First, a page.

If it accomplished nothing else, it sure has gotten people talking. The online comics community has been buzzing about the bold statements earlier this week from newly named Image Comics partner Robert Kirkman, who called upon writers and artists to join him in saving the comic book industry by only creating their own original characters and stories.For this month's The Q, we gave creators the opportunity to respond to Kirkman by asking the question: - As the potential for Hollywood options makes creator-owned comics more financially viable, and with Robert Kirkman calling upon his fellow creators to help "save the industry" by concentrating on self-owned material, what do you think? Are the new ideas in creator-owned comics the path to saving the industry, and where do big-publisher comics fit into it all? Chuck Dixon (The Vanishers, Storming Paradise, The Simpsons): I don't worry about the "future of the industry." There will always be comics. They're cheaper to produce now than they've ever been and relatively easy to make compared to other media. With the consumption of comics growing exponentially (thanks to strong sales to bookstores and libraries), for the first time in 15 years, I don't think we need to worry about the survival of comics. I do worry about my own future and leaving a legacy for my kids. Creator-owned properties are a hedge for any comic talent against the day when the Big Two decide that you're over and shove you out the door. There are no comebacks in comics. Well, maybe Don Perlin. Comic fans are fickle and the publishers even more so. What other medium has a charity to take care of its cast-aside talent? On the creative side, there's nothing better than making something from nothing and bringing your ideas to life without the interference of someone else's continuity. The big companies could do their part by re-creating an Epic-style line of creator-owned titles. But I don't see them being interested in this because of the rivers of cash now flowing through both companies from ancillary deals like toys, movies and games. They may make a few sweetheart deals for top creators they wish to keep but nothing like a line of creator-owned material. B. Clay Moore (Hawaiian Dick, '76, Billy Smoke): I do think new ideas in creator-owned (or, as Ed Brubaker puts it, "original concept") comics would help bolster the industry. While it's true that some guys are best suited to licensed properties, I think any chance for creators to explore their creativity without limitation is a good thing. The more "big names" we have doing original work, the easier it might be to convince readers that they don't have to tie ALL of their comic book reading into the tried and true. I wouldn't go so far as to call for a max exodus, though. There's still plenty of room at big publishers to explore new nooks and crannies, and to keep feeding so many fans what they really seem to want, but I don't think anyone could argue that diversifying the material and introducing new ideas would be a BAD thing for the industry. For one thing, it might give people who "outgrow" superhero books an easy transition into fresher material. I've said it before, but I think Warren Ellis provides the near perfect model, succeeding in both licensed comics and creator-owned work, and appealing to fans of both. C.B. Cebulski (X-Men: Infernus, Wonderlost, Drain): Robert makes a lot of good points, and I find myself agreeing with so much of what he's saying here. However, there is one place where I strongly disagree with him, and that's where he says "take the plunge and only do creator-owned work. If you give people the option of Spider-Man or your creator-owned book... they'll choose Spider-Man, that's something time-tested versus something new. New has to be the only option." Creator-owned in no way has to be the only option. It should not be the only option. Today's comic industry is not the same place it was all those years ago when the top-tier creators left Marvel and formed Image, and people should not be led to believe so. The financial realities almost make it next to impossible in this day and age, especially for today's artists. Instead, there's a balance that each creator can find and maintain between work-for-hire and creator-owned comics in today's market place. There are any number of creators who are currently successfully doing it (I love working for both Image and Marvel and wouldn't want to sacrifice my love for either!) and many more creators who should be doing it. Robert is totally right in that regard; we need more big-name writers and artists doing creator-owned comics, and I would love for them to join us at Image! But I also think that any creator who chooses to do so also needs to be openly and honestly informed about not just the benefits (higher royalties, merchandising, movie deals), but also the risks that are involved in creator-owned publishing (no upfront page rates, lower sales, decreased original art values). Not everyone makes money right off the bat from creator-owned books, especially the artists. And especially when original art sales have come to factor so heavily into the family incomes of comic book artists these days. But I'm just rambling now, so let me wrap this up... All I'm saying is that we no longer live in a comic book world where creators need to chose. They shouldn't have to. There's no questioning the fact that today's market is driven by the creators, and they indeed have the power to do whatever they want to, but it also gives them the ability to play in both the work-for-hire and creator-owned arenas. Lastly, let me repost a reply I made to an earlier discussion of this nature: "The thing that so many creators don't realize is that they don't need to chose or move, they can have the best of both worlds. Most exclusive contracts, say for DC or Marvel, are for work-for-hire in the U.S. only. This does not preclude creators from doing creator-owned work for Image or in Europe, for example. There's a happy medium that can be reached where a creator can do both. As long as they meet the commitments of the exclusive arrangement they have with their publisher, most are free to do their own projects on the side with who they please. All they have to do is ask. This way, they get paid a regular page rate to support themselves while also scratching their creative itch. Granted, it's a lot easier for writers, but pencilers can also accomplish this on a slowburn basis. Look at John Romita Jr. doing Grey Area and now Kick Ass, or Tony Harris doing not only Ex Machina and Spider-Man, but also War Heroes. I for one do hope that more people realize this and take advantage of the opportunity. I would love to see more of my favorite creators doing not only superhero comics for Marvel and DC, but also more new creator-owned properties." David Hine (Spawn, Poison Candy, Joker's Asylum: Two-Face): Writing company-owned characters is always frustrating for all kinds of reasons, notably the vexed question of continuity and, of course, the annoying interference from those damned editors. Real creativity and originality is often stifled, and that inevitably transmits to the readers. Isn’t everyone getting a little fed-up with the endless recycling of tired old ideas and characters? There’s a reluctance to create any new characters at the Big Two companies, and realistically, if you have a really good idea, why give it to Marvel or DC when you can take it to Image or any other independent publisher and retain ownership? There are a lot of amazing books coming from the indies right now and also from book publishers like First Second. That’s where the fresh ideas are springing up, and it’s already a growing market, especially among a public that wants something other than superheroes. It does take a big investment of time and energy from the creators, with little immediate financial return, unless you’re a "Big Name" (Mark Millar, Frank Miller, Robert Kirkman, Mike Mignola, et. al.), but in the long term, you can end up making more money than you would writing X-Men or Batman. Studios are hungry for movie properties and willing to pay. Foreign rights and sales of trades mean that over time you can make a very decent living. I’m not sure that the industry needs saving. I’d say it’s in a very healthy state right now – more diverse than at any time in its history. I think we’ll see the big publishers cutting more deals to allow at least part-ownership. They’ll have to if they don’t want to see a mass exodus of their top creators. It has happened before… Jonathan Luna (The Sword): First, I don't believe that Hollywood options makes creator-owned comics more financially viable. Not that many creators are making a living (or supplementing their living) from Hollywood deals. It's a rarity, considering the large number of creators out there. Also, if creators are making comics just to make money from turning them into movies or TV shows, I find that saddening. It would be great if comics were made just for the sake of making comics. Second, I think that mainstream creators making their own material is a great idea -- a good step in a better direction. However, as we've said before, I think it can go deeper than that. Let's make more stories with a wider variety of genres. Let's look at all the genres that you find in film, television, and literature. Let's apply that to comics. Beau Smith (Cobb, Wynonna Earp, Lost & Found): History. Just because some of us are no longer in school doesn’t mean that we shouldn’t keep studying what has come before. Case in point, Jack Kirby, Siegel and Shuster, Steve Ditko, Stan Lee, Joe Simon as well as a list of many other icons of creativity. All of these men created some of the greatest and biggest money making characters in comic books as well as pop culture. Sadly enough, most of these same men created these wonderful characters under a “work for hire” contract, meaning that they didn’t “own” the characters. That’s a broad stroke, I know, but my point is, like Robert Kirkman stated, you need to own characters that you create. In a perfect world that would be great, but it’s not perfect and we know that. There will be times, like Robert mentioned, where we’ll work for Marvel or DC Comics on their characters that they own. If you know this going in, then you should have no problem. I think it would behoove the said publishers if there were a deal where you as a creator could own equity in any new characters you created. (They do have deals like this in some cases.) I think it’s something that should be more common because it’s a win/win situation for both parties. The creators will be more motivated to not side-pocket their better ideas, and the publishers will get the best in creativity as well as new character-building blocks for their older foundation. Robert Kirkman was pretty dead-on with how the food chain works. You do a self-published/indy book to get your foot in the door and hone your skills, and it may lead to regular, high exposure at Marvel or DC Comics. You develop a reader base and “brand” for your name and work. You then have a fortified ammo belt to create new and more self-owned properties. It doesn’t always work that way, but it’s a great guideline to aspire to and follow. Sometimes you don’t have to leave one of the larger publishers to do this. Mark Millar is just one example with his Wanted property. In the past 20 years, I have told many of my writer and artist friends that work regularly for Marvel and DC to make sure at some point to create something they will own. Robert Kirkman is right that it will help strengthen and create longevity for the comic book business as a whole. Television is a good example. When I was young there were only three networks: ABC, CBS and NBC. Your choices were limited. Today we have hundreds of channels, many networks to choose from. In the last decade many of these “new” networks have changed the face of television (HBO, FX) to enhance not only cable, but major network programming as well. Creator-owned comic books can do the same. There needs to be more. It’s the big picture for the comic book industry. It’s the long haul. The foundation has been built, but we need to start building more floors. More creator-owned comic books are no guarantee to “save” comic books. There are no sure things. If there were, we’d all be rich and hard to live with, but it is the way to sew a stronger thread in the fabric of comics to make sure the seams stay strong and the material doesn’t fade. The saving of comics goes far beyond just creator-owned comics. There are other sections that need to be strengthened and reinforced as well -- a mesh of direct and mass market distribution; discount and returnable systems that adapt and work better to lessen high risk from both retail and distribution; better plans to equate comic book related films, TV and video games into an even larger readership; and to have every publisher, no matter how many books they publish, market and promote each single book like it was the only one they produced. I’m very pleased to see the internet being used for something positive in this case. With Robert Kirkman’s video statement, it gives hope that the internet can be used for more than just rehashed press releases, snarky, frat-boy comments and interviews that tout the next endless “event” or what color the Hulk will be this year. Technology is a great tool in the hands of folks that really want to build as well as fix things. I look at it as the power-steering for a car. Having the right people behind the wheel will keep comic books from becoming Death Race. I thank Robert Kirkman for his statement and his passion. I’m sure he‘s going to find out that this road will have lots of speed bumps and potholes. There will be a few flat tires as well, but as long as we all change the oil, rotate the tires and keep our eyes on the road, we’ll reach our destination and maybe a little bit further. Steve Niles (Batman: Gotham After Midnight, Simon Dark, Dead She Said): I agree that creators should write more creator-owned stuff. I've been saying that for years. It's one simple thing: The majors can't afford to stray from their superheroes. Only the independents are getting out there and trying to put out Westerns and other things. They're doing more to expand and diversify. I don't think it's the only way to save the industry. I think Robert's being a little dramatic, for good reason. But it sure as hell can't hurt, because diversity is what we need. We need new readers. Most people have already made their decision about superheroes. And if they're not going to care about superheroes today, they're not going to tomorrow. We've just got to get that through our thick skulls and give them the diversity that's going to get them to become readers. Keith Giffen (Ambush Bug, Reign in Hell, Dreamwar): I remember Frank Miller making this call way back, saying "don't go to DC; don't go to Marvel; do your own book!" And I was thinking, that's really easy to say if you have Daredevil and Dark Knight Returns under your belt. That's a smooth runway. But I get the feeling Kirkman's not really going in that direction. I think he's saying, save comics by doing different stuff. Well, been there; done that. And I think something that people have to keep in mind is when you first start off doing your own stuff, your income's going to take a blow. A lot of the independents, if they're going to put up any front money, it's not going to be that much, and you're really gambling on your book going through the roof and the company you're with promoting it strongly enough. You ask where the big publishers fit in, and I think there's a place for everybody in this industry. If I was to do a creator-owned project again, I would have to supplement it with work from the majors to make sure I can still feed my family and put a roof over my head. We're a business. We're an industry. We're not the starving artists somewhere hoping their painting sells so they can feed the kids. So while it's a very noble thing he's suggesting, and definitely something that a lot of people want to consider, I think a lot of people should also consider what goes into it, and the pitfalls, and that you'd better have a nice cushion to fall back on on the offset that it doesn't go anywhere or it disappears in the middle of a Previews catalog and nobody even knows it's there. Or it's delayed and takes longer than you thought, but you've still got to pay those bills. There's more to it than just calling people out and telling them to do creator-owned projects. And with most companies, it's just partially creator-owned, because they've got to take a percentage of this and a percentage of that. My take on "let's save the comic book industry" is this: Let's start telling accessible stories. I've written inaccessible stories -- I know that -- so before people start it, I know! But it's as simple as... let's get the books in on time, tell good stories, make the books more accessible, and feed the communal pot. And if you want to dabble in either self-publishing or creator-owned comics, by all means do so. It can be extraordinarily rewarding; it can also be extraordinarily frustrating. But to the exclusion of DC and Marvel? Nah. I don't think that's a smart idea. Those books like Spider-Man have a runway. They give people a chance to build up a financial base so they can strike out on their own and do all these creator-owned comics.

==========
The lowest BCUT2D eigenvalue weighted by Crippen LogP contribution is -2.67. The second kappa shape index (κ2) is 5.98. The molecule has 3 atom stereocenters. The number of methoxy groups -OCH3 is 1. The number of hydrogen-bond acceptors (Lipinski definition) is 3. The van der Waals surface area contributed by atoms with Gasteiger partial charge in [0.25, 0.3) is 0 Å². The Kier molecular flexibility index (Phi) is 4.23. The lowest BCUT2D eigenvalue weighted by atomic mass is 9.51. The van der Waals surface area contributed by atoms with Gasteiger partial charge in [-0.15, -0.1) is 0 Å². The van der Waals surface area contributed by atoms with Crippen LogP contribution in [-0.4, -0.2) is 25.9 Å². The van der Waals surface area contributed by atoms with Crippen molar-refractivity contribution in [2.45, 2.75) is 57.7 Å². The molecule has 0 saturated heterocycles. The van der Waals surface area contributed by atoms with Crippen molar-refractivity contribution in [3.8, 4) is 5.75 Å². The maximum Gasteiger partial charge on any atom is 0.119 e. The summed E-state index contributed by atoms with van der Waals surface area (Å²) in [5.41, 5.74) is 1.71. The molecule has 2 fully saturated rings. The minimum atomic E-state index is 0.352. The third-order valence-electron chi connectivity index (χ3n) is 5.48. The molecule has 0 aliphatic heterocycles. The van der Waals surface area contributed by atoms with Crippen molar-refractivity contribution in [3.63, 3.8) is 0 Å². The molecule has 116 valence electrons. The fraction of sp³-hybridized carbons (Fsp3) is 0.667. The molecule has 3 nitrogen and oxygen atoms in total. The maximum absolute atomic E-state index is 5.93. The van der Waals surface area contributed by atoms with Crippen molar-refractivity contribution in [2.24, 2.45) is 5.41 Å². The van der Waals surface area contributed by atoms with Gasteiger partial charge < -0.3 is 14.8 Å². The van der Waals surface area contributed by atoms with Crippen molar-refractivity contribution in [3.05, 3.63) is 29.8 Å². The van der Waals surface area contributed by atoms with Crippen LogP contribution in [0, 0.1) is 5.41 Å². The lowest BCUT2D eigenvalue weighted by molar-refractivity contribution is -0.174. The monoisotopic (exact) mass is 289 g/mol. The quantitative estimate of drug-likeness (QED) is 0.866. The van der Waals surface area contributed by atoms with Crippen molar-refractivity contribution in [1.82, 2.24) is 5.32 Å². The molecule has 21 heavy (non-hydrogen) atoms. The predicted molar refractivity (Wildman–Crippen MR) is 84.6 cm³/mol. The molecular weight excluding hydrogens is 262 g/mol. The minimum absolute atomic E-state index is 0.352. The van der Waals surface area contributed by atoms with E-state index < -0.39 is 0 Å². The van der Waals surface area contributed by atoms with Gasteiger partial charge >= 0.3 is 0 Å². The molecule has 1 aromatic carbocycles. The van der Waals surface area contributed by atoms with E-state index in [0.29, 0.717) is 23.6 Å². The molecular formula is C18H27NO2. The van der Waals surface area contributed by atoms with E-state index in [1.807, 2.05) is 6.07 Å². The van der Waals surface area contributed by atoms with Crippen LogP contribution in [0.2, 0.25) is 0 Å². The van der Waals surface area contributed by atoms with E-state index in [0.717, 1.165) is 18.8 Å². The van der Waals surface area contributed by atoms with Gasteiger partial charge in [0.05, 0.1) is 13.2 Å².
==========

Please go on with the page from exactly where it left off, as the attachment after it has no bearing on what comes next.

The Q: Responding to Robert Kirkman